Delicate yarrow flowers
This third year garden bed is growing really well
This nasturtium creeps around the raised vegetable and plant nursery beds
Blue Hydrangeas produce lovely flowers and are incredibly hardy

The temperature outside now at about 9.00am is 9โ€™C (48โ€™F). So far this year there has been 124.8mm (4.9 inches) which is up from last weeks total of 98.6mm (3.9 inches).

61 thoughts on “Things don’t seem”

  1. Chris,

    We got to +12C both Friday and Saturday, although Saturday was very windy. The sustained winds were between 40and 60 kph. The peak gusts were nowhere near the alarming levels that had been forecast. Spectacularly sunny on Sunday and +5C, so I got some brush trimming done, a rarity in winter! And added 6 weeks worth of kitchen stuff to the compost pile, which, surprisingly, has been decaying the mix of grass and leaves that I placed there in the autumn.

    Mate, eccentric nailed it! Orbital and cyclonic taxed me to the max. I bow before your verbal expertise. ๐Ÿ™‚

    The gut is at least the 2nd brain. Sometimes I think it’s the first and that our logic circuits are an afterthought, so to speak.

    I don’t recall who fingered Capone. He was sent to prison for failure to file an income tax return, that I know.

    Yup, I saw that there’s been some transmission of the virus. Still keeping an eye on things.

    The Princess watched both the women’s and men’s finals. I was asleep. Sleeping seemed prudent and necessary.

    I’m not surprised at the need for 50 SPF. Ditto sunburns occurring through clothing. My dad had that happen to him in the California deserts, too. The Princess tans through glass windows, which are supposed to cut out all of the UV.

    Congrats on the rain!!! That amount should help everything.

    I hear you about friends. I’ve always had difficulty making friends, too. It’s hard when they move away, so I totally feel your pain.

    Mucking about is rarely a good idea. I think it was Thor (son of Odin) who had the attitude, “When in doubt, don’t muck about. Pull a bigger hammer out.” Good advice.

    Nice grab of more panels. But your info about the changes and compatibility issues with the newer panels is disconcerting. There had to be a way to make the new ones compatible, but that wouldn’t maximize profit. Someone, somewhere, will come up with an adaptor kit.

    DJSpo

  2. Yo, Chris – At first sight of this week’s blog post, I wondered if you were channeling some Australian version of Mary Poppins? Brolly clutched tightly in your fist, ready to take off.

    So, I wonder why everyone is running of to The Land of the Long White Cloud? Better economic opportunities? Less bureaucracy and taxation? More “elbow room?” The never mentioned in polite society, white flight? Our version here seems to be, everyone running off to Idaho. Or, Montana.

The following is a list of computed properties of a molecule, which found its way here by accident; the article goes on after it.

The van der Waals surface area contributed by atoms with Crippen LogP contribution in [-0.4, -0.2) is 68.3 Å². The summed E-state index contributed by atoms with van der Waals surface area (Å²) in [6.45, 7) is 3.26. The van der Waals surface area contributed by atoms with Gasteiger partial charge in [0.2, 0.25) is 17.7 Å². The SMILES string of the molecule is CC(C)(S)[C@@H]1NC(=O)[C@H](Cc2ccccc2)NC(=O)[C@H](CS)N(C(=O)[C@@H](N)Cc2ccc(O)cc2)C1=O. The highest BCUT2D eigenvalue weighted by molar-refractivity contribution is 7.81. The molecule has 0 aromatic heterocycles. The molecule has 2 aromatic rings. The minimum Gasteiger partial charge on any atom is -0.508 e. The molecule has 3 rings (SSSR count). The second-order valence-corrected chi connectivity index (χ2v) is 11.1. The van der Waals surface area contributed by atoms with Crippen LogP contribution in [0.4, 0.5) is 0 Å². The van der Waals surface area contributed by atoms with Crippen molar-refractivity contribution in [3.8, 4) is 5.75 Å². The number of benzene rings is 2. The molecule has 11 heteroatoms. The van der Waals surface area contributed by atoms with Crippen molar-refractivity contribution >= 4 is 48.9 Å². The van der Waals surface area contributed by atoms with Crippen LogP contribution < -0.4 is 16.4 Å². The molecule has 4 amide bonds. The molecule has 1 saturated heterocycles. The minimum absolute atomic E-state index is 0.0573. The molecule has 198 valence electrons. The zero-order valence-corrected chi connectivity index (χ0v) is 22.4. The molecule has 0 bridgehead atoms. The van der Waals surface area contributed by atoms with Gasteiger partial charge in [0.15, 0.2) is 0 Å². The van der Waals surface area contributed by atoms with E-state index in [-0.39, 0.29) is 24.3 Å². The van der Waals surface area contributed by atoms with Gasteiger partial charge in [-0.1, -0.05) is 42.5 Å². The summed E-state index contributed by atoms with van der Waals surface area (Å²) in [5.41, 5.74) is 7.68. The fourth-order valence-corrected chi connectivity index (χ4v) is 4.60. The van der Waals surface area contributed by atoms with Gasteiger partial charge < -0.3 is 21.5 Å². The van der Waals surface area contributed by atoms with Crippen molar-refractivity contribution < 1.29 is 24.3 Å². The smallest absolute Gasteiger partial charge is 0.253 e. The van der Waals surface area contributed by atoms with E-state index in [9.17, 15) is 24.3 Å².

During your recent drought and brushfires, I saw several articles along the lines of “Is Australia Still Habitable?” “Is it Time to Throw in the Towel, on Australia?” I figured you didn’t need to see that kind of stuff.

    As time goes on, losses mount up. You either find a way to deal with it, or, just stop making new friends. Why bother when they either die on you, or drift off? Not a healthy outlook, but it avoids future pain. If we only had such foresight, when it comes to recycling? ๐Ÿ™‚

    That was quit an article about solar panels. “…recycling was something that was overlooked…” How often are we becoming aware of that, these days? Some of the sidebar articles, were also thought provoking.

    “Product obsolescence.” Waste. I suppose, someone, somewhere, is raking it in. Just business. Nothing personal. So, I’d say you might think about building another shed, and start stockpiling solar panels that are compatible with your system. ๐Ÿ™‚ . I had an interesting reveal, the other day. The computer I’m sitting in front of, cost me several thousand dollars, oh, maybe 15 years ago. One identical was in a recent auction. It went for $35.

    That was a wizard job, you did, spiffing up the yellow trailer. Just out of curiosity, do the repairs add much to the weight? It’s kind of like, here, you can throw a new roof on an old roof. To a certain point. Then it all has to come off (due to weight) and you need a fresh start.

    That is interesting about your eucalyptus flowering. I may be wrong, but I’d say those are happy trees. And, maybe, it says a lot about the fertility of your land, and your land management skills.

    Your corn is looking really good. if you don’t get much wind, you might give them a little shake. So the pollen falls off the tassels, onto the silks. Your cucumbers are looking good. I don’t bother to try and grow them. Usually, like other people’s money, there’s a bit of other people’s cucumbers, floating about. I saw an article, maybe on one of the seed catalog websites, about cucumbers. They can really be finicky plants, to grow. Some of the Ladies, attempt cucumbers. Seems to be real hit and miss.